The prognostic value of CSC markers in the clinic has begun to emerge. Recently, Liu and colleagues compared 186-gene expression profiles of CD44+/CD24-/low putative breast cancer stem cells to that of normal breast epithelium and found a significant association between the gene signature in both overall and metastasis-free survival (P<0.001) independent of established clinical and pathological variables. The unique gene signatures could further stratify patients into high risk (10-year survival of 81%) and low risk (10 year survival of 57%, p = 0.01) combined with National Institute Health prognostic criteria. The gene signatures are also associated with the prognosis in medulloblastoma (P=0.004), lung cancer (P=0.03), and prostate cancer (P=0.01) [68]. The prognostic value of CD133 has also emerged. High CD133 expression in glioma correlated with poor clinical outcomes [69, 70]. Lin and other had also demonstrated prognostic values of elevated CD133 mRNA in the peripheral blood correlated increased risk of death in colon cancer, prostate and head neck cancer [71-73].

Targeting CSC will also depend on achieving a better understanding of the niche and microenvironment in which the CSC resides. Host-tumor interactions have long been recognized to mediate resistance mechanism in vivo [73]. Both epithelial-mesenchymal transition (EMT) and tumor angiogenesis are known to mediate drug resistance. Targeting VEGF with bevacizumab leads to a normalization of tumor vasculature, resulting in a disruption of the CSC niche. Mice bearing glioblastoma treated with bevacizumab show depleted vasculature and a dramatic reduction in the number of glioblastoma stem cells without a change in their rate of proliferation.

Colorectal cancer remains as the second most common malignancies in the US [74]. Despite a number of novel agents including bevacizumab, complete response rate remain unchanged at 2-5% [75]. Integrating capecitabine, a 5FU pro-drug and celecoxib (XCEL) with or without radiation, we achieved complete response rate of 18% (12/66) in unresectable metastatic colorectal cancer patients including 7 patients (10%) to undergo curative resections [76]. Nine of 19 patients experienced recurrence (median 13 months after CR), and 4 died with a median follow-up of 31 months after complete response. The median survival for this group of patients reached 73.3 months (95% CI, NR-NR months) from the onset of metastasis which compared favorably to 44-46 months median overall survival for patients who achieved complete response to either chemotherapy or through surgery [77]. The 2-year relapse free survival (RFS) for the unresected and R1-2 resected patients was 71% versus 20% for the R0 resected patients (p = 0.07). This paradoxical RFS advantage was due to only maintenance capecitabine and celecoxib (p = 0.002). Those who received maintenance capecitabine and celecoxib enjoyed 3-year overall survival of 93% vs 38% (p = 0.04) for those who did not [78]. It is unlikely that radiation contributed to the distant disease control. Our ongoing work and others in the preclinical model suggested that celecoxib likely mediate its effects through inhibition of the Wnt signaling [79] and other cancer stemness pathways critical in colorectal cancer carcinogenesis. Carefully designed, well powered prospective clinical trials are needed to evaluate therapies that may putatively target the cancer stem cells.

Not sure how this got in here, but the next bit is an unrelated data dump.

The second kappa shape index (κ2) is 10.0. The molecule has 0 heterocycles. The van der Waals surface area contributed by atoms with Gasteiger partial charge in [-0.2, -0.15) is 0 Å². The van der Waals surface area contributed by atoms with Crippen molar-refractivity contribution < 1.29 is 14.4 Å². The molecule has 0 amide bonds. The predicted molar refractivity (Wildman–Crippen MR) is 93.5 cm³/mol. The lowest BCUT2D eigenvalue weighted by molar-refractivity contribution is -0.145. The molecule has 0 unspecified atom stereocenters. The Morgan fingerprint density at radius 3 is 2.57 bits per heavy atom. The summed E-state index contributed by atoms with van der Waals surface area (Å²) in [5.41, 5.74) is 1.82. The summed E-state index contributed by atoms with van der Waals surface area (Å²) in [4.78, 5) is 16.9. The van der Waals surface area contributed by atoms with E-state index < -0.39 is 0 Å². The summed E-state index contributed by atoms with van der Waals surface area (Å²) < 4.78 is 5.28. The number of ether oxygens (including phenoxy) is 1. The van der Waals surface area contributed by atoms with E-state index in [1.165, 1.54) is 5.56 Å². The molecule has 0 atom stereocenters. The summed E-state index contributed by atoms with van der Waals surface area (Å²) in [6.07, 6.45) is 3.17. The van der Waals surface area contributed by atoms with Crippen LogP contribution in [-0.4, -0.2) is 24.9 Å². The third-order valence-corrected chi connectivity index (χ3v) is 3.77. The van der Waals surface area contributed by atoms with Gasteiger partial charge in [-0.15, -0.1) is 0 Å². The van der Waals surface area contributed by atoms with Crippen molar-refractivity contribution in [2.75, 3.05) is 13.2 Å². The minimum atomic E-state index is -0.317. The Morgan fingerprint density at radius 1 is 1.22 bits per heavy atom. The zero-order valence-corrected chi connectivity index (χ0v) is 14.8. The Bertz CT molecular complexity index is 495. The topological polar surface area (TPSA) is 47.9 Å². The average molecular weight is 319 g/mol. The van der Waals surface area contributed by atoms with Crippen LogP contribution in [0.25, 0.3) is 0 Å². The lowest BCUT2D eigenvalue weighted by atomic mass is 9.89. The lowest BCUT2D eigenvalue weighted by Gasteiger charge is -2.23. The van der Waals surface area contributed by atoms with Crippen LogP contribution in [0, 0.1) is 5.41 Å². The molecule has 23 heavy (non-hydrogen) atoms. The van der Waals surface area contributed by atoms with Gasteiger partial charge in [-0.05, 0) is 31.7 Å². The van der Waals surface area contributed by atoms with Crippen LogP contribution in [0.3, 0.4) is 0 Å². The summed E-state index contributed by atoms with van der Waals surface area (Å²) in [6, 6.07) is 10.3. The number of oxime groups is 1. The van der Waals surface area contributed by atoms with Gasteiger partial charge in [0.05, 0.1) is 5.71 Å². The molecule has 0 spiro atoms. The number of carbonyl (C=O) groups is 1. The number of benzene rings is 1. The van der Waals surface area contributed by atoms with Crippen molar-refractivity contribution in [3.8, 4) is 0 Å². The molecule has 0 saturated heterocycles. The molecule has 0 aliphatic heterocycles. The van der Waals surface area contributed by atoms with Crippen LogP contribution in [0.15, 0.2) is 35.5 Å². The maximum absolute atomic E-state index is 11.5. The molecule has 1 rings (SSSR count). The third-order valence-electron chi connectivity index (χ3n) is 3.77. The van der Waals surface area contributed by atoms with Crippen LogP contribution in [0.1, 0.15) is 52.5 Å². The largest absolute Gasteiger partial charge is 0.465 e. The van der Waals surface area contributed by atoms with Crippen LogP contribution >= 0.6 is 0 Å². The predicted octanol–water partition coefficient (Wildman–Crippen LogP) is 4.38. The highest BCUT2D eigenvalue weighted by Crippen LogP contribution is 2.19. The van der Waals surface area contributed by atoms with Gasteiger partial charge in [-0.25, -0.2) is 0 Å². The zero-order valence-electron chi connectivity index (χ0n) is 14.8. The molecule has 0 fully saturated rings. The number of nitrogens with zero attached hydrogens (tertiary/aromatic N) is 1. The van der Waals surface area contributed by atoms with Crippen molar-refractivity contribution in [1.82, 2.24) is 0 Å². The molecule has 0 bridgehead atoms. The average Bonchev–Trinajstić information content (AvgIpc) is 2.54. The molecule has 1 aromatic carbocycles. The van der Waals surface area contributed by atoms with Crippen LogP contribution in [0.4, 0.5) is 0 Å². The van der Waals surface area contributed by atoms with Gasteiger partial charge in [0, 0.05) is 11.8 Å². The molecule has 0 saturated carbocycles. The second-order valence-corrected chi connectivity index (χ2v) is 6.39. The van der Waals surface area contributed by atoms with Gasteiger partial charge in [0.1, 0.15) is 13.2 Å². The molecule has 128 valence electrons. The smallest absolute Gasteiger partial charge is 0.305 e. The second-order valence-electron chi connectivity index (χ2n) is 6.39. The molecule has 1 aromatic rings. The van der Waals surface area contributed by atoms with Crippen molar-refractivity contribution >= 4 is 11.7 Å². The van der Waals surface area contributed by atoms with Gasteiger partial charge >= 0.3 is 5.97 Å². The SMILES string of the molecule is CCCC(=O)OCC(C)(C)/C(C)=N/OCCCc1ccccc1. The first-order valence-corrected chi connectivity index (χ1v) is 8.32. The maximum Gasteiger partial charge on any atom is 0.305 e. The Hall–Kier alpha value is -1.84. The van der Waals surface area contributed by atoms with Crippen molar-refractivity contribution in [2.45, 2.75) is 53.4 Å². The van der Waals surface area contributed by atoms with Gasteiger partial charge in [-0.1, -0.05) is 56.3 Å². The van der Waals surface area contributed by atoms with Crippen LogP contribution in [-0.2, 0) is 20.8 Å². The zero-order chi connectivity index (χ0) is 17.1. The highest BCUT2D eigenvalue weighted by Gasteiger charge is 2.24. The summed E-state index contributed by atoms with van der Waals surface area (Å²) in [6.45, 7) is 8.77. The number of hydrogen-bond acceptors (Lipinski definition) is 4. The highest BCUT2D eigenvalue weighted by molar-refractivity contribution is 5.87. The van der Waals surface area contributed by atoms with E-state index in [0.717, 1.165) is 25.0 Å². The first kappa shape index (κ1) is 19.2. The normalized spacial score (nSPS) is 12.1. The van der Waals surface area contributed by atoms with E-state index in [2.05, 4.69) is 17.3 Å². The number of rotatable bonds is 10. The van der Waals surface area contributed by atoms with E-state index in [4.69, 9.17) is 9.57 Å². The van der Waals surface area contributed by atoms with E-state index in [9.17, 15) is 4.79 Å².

Concluding Remarks

The cancer stem cell hypothesis has had a profound impact on our current view of cancer diagnosis, treatment, and prognosis. To reach the goal of complete eradication of cancers, a panel of biomarkers will be required to distinguish CSC from normal stem cells. This panel of biomarkers should include tissue-specific CSC surface antigens and cytoplasmic or nuclear protein markers, with the former being used to indicate the presence of CSC and the latter being used to indicate the behavior of CSC such as active cycling, loss of differentiation, or invasiveness. A therapeutic regimen including treatments targeting both bulk cancer cells and the rare CSC should significantly improve treatment outcomes. While we strive to exploit differences between normal stem cells and cancer stem cells, it will be important to profile and catalog the molecular overlaps among various stem cell compartments and their niches in order to narrow down “ideal” targets or pathways within these cellular compartments for therapeutic intervention.


This work was supported by grants from The Nanosystems Biology cancer center (NSBCC) U54 CA119347, Center for Systems Biology P50 GM076547, US Department of Defense W81XWH-07-1-0108, and The National Center for Integrative Biomedical Informatics (NCIBI) U54 DA021519 from NIH.